“Should any doubt arise in any community concerning the management of the community…and if it should appear to him that the matter was conducted improperly, whether the matter was private or public; the provincial Rabbi had the authority to write to them as he saw fit, whether as an admonishment, or a warning or as an order, all as the matter required…so that they tread upon a good path.[77]”

Isaac Fritz Baer described what happened to the community of Saragossa in the Kingdom of Aragon in Christian Spain:

“At that time, a great deal of the community leadership was in the hands of Solomon b. Alrabi, one of the leaders (mukdamin) of primary importance (1373-1379). Complaints concerning incompetent leadership that was destroying the community reached the ear of…who was appointed manager of the communal affairs…with the consent of the community leaders, Thesaurarious received an account of the financial activities of ibn Alrabi at the end of 1381…and ibn Alrabi was found to be blameless. Nevertheless, by an official report in March 1382, it was explicitly stated that the community of Saragossa was not properly ruled, and that the communal finances were being improperly and negligently conducted by the leaders. It was found that the community’s debts had risen to two hundred thousand solidaris. According to the order, it was the leaders who caused this, for they absolved their relatives from paying taxes as well as granting them special benefits.[78]”

The ability to later trace the financial activities of public trustees testifies that these trustees were required to record exactly all their activities. Usually, the problem focused on the extent of the records’ accuracy and veracity, which was, in many cases, the result of the measure of reference given to these records.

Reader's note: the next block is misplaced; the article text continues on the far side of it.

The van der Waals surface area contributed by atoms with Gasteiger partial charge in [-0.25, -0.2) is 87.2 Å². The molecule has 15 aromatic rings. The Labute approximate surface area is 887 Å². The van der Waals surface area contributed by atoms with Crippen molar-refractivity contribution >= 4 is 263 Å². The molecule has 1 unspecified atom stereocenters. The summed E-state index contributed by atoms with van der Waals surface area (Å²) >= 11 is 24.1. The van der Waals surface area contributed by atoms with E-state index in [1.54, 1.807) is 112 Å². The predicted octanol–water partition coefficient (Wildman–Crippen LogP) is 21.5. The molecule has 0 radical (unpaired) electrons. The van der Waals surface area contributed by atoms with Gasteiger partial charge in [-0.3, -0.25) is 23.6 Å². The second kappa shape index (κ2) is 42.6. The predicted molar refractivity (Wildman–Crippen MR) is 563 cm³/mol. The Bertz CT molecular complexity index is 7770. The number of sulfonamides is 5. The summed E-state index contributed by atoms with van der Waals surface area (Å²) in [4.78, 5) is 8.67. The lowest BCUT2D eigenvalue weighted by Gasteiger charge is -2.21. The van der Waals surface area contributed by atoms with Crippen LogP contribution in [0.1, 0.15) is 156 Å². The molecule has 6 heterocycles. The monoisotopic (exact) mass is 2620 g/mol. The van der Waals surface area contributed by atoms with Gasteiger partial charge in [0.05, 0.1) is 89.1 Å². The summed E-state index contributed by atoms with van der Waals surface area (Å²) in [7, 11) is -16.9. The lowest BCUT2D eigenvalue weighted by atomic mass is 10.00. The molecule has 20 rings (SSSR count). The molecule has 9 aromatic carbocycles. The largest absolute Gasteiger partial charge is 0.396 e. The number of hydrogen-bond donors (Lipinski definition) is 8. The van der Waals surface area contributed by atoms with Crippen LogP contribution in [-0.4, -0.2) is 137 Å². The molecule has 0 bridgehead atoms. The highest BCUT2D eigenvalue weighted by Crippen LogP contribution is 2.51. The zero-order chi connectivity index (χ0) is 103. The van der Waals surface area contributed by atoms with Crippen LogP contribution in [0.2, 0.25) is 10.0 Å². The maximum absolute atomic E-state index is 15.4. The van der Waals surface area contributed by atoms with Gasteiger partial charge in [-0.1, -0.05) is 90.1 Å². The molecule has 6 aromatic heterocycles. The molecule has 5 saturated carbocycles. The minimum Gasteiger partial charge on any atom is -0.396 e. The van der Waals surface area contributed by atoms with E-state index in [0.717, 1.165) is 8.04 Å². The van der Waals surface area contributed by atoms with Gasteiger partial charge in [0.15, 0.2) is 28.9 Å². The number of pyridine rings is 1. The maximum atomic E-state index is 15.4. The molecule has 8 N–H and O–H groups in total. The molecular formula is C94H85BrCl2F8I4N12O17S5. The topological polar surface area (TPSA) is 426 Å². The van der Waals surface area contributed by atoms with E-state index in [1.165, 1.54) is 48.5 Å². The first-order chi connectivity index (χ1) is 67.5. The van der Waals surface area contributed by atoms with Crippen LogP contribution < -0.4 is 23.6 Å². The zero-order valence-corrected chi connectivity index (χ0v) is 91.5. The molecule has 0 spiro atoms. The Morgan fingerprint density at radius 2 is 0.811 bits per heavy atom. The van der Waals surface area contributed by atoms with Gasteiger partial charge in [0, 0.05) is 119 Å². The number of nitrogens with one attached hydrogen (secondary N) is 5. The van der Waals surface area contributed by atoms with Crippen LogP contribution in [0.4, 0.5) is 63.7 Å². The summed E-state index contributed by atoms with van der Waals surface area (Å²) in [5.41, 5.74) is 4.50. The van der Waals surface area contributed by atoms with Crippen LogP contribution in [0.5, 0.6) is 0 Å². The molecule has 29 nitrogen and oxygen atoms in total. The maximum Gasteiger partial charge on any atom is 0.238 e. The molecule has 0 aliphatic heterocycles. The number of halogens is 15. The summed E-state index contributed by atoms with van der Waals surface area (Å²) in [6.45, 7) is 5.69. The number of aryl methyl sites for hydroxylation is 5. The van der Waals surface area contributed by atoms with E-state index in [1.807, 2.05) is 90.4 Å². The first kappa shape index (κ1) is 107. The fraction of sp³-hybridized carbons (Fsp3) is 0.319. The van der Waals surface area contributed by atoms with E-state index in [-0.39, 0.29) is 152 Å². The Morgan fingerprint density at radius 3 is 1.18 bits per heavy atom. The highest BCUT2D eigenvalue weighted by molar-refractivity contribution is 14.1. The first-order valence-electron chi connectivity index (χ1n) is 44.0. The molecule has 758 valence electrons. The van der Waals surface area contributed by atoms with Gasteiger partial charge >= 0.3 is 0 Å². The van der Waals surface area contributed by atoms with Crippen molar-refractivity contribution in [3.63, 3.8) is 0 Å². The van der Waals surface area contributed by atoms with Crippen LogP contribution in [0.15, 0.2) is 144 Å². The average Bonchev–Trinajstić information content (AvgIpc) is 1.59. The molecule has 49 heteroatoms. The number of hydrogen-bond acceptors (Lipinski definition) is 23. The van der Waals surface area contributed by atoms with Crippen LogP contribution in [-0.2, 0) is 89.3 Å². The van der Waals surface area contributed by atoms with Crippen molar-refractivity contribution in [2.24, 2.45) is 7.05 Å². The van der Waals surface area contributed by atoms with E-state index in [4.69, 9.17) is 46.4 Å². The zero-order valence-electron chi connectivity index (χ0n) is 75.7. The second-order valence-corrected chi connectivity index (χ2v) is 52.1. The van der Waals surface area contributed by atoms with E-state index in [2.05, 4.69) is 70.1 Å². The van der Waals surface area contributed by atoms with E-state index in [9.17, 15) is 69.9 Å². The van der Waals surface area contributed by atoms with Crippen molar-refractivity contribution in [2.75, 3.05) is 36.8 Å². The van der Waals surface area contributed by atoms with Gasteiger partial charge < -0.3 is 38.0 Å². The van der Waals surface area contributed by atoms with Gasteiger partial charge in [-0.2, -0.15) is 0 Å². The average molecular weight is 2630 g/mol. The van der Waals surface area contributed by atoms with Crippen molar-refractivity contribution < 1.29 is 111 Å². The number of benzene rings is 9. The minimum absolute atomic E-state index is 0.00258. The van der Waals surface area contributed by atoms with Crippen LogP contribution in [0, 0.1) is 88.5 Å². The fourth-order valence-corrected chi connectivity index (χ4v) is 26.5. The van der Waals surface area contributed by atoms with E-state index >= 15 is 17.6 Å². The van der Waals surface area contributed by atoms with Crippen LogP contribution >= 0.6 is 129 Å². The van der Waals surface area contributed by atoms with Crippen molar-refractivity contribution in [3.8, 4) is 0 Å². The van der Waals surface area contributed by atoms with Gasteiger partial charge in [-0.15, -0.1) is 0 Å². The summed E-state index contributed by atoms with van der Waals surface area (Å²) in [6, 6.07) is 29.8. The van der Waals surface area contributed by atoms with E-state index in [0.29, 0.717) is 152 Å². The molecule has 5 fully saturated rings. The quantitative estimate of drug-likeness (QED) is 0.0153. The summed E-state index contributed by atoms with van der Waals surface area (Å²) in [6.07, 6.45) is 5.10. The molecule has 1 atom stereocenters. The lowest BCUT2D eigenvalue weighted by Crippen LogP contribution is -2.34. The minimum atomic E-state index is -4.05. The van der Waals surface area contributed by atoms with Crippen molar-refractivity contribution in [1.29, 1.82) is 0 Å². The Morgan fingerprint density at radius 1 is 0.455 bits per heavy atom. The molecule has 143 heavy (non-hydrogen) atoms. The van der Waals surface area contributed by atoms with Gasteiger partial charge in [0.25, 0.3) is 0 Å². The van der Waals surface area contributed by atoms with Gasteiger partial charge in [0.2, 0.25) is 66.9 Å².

Thus, for example, one can find regulations that required control and review mechanisms for the guardian’s activities. A guardian could be removed from his position with all the accompanying implications, if his accounts were not in agreement, or even if it became clear that he acted negligently.[79]

Apparently, control over the guardians’ conduct was common during the period of the Geonim and medieval rabbis. Examples can be found in Genizah documents.[80] The Taz (acronym for Turei Zahav, a commentary on the Shulhan Aruch by Rabbi David Halevi Segel [1586-1667] composed in Ostrov, Ukraine) at the beginning of the seventeenth century testified that “in the holy communities they have the practice of appointing the court to supervise the affairs of the guardians.”[81] Likewise, one can find in Pinkas Medinat Lita the instruction to

“…appoint along with him accountants who will receive accountings from the guardians…and each of the three communities must appoint three trustees…who will receive an annual accounting from the guardians, and each year entering the amount [due] each orphan into their special ledgers.[82]”